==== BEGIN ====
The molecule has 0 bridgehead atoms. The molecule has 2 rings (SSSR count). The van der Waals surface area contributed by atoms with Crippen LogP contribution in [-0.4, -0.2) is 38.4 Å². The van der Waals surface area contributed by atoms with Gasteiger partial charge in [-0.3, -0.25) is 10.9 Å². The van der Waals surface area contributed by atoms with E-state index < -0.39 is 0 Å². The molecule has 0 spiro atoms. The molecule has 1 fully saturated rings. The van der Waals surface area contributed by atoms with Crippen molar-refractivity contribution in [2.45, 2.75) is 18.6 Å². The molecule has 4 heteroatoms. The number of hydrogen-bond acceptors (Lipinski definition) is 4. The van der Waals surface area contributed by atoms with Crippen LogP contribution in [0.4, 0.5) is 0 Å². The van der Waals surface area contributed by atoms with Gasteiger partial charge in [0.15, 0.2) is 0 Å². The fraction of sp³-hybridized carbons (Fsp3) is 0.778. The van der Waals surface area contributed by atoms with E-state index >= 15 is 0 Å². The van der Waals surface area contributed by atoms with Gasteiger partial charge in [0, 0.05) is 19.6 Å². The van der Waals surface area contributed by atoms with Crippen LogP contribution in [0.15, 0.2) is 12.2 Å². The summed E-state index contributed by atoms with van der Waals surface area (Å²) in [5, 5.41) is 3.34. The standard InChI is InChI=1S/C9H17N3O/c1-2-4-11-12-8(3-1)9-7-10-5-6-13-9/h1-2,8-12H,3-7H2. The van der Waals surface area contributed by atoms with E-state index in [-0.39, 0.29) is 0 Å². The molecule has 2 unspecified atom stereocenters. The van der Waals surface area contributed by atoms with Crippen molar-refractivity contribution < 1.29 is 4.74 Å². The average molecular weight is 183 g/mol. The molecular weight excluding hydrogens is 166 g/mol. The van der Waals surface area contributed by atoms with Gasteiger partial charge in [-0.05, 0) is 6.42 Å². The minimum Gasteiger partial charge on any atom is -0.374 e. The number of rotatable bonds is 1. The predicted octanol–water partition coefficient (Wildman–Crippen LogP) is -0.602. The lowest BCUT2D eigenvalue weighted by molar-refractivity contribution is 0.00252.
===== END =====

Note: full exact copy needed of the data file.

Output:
The molecule has 0 bridgehead atoms. The molecule has 2 rings (SSSR count). The van der Waals surface area contributed by atoms with Crippen LogP contribution in [-0.4, -0.2) is 38.4 Å². The van der Waals surface area contributed by atoms with Gasteiger partial charge in [-0.3, -0.25) is 10.9 Å². The van der Waals surface area contributed by atoms with E-state index < -0.39 is 0 Å². The molecule has 0 spiro atoms. The molecule has 1 fully saturated rings. The van der Waals surface area contributed by atoms with Crippen molar-refractivity contribution in [2.45, 2.75) is 18.6 Å². The molecule has 4 heteroatoms. The number of hydrogen-bond acceptors (Lipinski definition) is 4. The van der Waals surface area contributed by atoms with Crippen LogP contribution in [0.4, 0.5) is 0 Å². The van der Waals surface area contributed by atoms with Gasteiger partial charge in [0.15, 0.2) is 0 Å². The fraction of sp³-hybridized carbons (Fsp3) is 0.778. The van der Waals surface area contributed by atoms with E-state index >= 15 is 0 Å². The van der Waals surface area contributed by atoms with Gasteiger partial charge in [0, 0.05) is 19.6 Å². The van der Waals surface area contributed by atoms with Crippen LogP contribution in [0.15, 0.2) is 12.2 Å². The summed E-state index contributed by atoms with van der Waals surface area (Å²) in [5, 5.41) is 3.34. The standard InChI is InChI=1S/C9H17N3O/c1-2-4-11-12-8(3-1)9-7-10-5-6-13-9/h1-2,8-12H,3-7H2. The van der Waals surface area contributed by atoms with E-state index in [-0.39, 0.29) is 0 Å². The molecule has 2 unspecified atom stereocenters. The van der Waals surface area contributed by atoms with Crippen molar-refractivity contribution < 1.29 is 4.74 Å². The average molecular weight is 183 g/mol. The molecular weight excluding hydrogens is 166 g/mol. The van der Waals surface area contributed by atoms with Gasteiger partial charge in [-0.05, 0) is 6.42 Å². The minimum Gasteiger partial charge on any atom is -0.374 e. The number of rotatable bonds is 1. The predicted octanol–water partition coefficient (Wildman–Crippen LogP) is -0.602. The lowest BCUT2D eigenvalue weighted by molar-refractivity contribution is 0.00252.